Firms must justify the cost of junior associates relative to the value they deliver and invest in training associates better through boot camps, shadowing senior lawyers, mentoring, etc.; firms talk about this stuff, but I don’t think most take associate development seriously. Some of the most valuable training I got as a corporate lawyer came from working with one of the firm’s senior paralegals early on (real nuts and bolts stuff — didn’t bill for that time — which brings up another point, that everyone must take initiative to develop and hone skills whether on the clock or not, for corporate types read The Anatomy of a Merger (Freund) and The Art of M&A (Reed & Lajoux) [affiliate links], volunteer time on things). Make everyone set specific and achievable performance goals annually and work with associates to develop a career plan to succeed (not the amorphous goals people sit down and scratch out early in the year, which go to HR and stay there).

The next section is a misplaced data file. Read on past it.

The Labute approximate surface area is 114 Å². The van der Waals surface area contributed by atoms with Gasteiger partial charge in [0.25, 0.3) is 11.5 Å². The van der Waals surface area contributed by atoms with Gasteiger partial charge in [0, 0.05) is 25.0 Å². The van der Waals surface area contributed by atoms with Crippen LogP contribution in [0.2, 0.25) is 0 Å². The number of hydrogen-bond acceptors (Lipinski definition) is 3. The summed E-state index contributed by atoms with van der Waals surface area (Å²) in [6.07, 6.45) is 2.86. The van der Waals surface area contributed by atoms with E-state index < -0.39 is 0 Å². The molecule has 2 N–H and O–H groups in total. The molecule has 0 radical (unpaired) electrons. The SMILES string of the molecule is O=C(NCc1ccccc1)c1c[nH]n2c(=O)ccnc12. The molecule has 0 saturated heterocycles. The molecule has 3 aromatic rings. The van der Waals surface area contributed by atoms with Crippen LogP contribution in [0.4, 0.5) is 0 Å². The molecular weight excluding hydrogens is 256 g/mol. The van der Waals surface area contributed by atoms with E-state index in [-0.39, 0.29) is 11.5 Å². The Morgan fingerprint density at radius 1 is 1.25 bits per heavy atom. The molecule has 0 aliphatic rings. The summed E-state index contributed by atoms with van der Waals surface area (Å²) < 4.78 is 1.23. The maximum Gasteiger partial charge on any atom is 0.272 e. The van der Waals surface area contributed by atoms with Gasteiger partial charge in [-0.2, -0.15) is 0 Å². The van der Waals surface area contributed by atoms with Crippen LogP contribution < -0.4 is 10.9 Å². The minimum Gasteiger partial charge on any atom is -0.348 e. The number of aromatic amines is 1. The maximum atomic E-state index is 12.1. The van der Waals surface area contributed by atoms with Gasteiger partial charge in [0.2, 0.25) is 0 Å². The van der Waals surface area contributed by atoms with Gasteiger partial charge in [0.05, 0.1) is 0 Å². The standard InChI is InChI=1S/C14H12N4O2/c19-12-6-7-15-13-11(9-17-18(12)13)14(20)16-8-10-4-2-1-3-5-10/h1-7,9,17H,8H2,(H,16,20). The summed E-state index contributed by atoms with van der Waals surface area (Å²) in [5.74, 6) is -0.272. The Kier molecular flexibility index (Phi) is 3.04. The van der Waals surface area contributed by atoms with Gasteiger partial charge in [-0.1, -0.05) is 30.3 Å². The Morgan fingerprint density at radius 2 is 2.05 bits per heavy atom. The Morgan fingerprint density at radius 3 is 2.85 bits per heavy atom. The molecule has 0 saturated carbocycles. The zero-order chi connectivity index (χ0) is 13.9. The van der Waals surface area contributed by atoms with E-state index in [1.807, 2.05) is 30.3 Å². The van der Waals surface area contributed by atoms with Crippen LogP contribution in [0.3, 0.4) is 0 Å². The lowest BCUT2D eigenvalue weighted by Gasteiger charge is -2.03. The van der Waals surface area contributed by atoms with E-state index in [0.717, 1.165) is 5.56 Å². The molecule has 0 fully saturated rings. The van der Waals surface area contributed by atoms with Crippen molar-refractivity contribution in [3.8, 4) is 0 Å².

If firms took a serious approach to personnel evaluation and talent management and promoted folks when they developed requisite skills to advance to the next level instead of just passing them along to the next class year, that process would allow associates to develop at their own pace and also allow partners to staff these folks on matters in a cost-effective manner. We are amazed when we see the kid that manages to get through high school and can’t read and firms do the same thing, just moving everyone through their associate years at the same pace (even with attrition rates). This sort of one-size-fits-all approach with managed attrition does not seem particularly efficient. If you don’t see results on these things, it is because firm management does not take it seriously (given the realities of modern firm partnerships with folks moving around all the time, I can understand that), which is astounding because firms are nothing but a loose collection of people and some office leases and equipment — as they say, the assets walk out the door every night, everyone has a one-day employment contract and you are never more than 90 days from going out of business.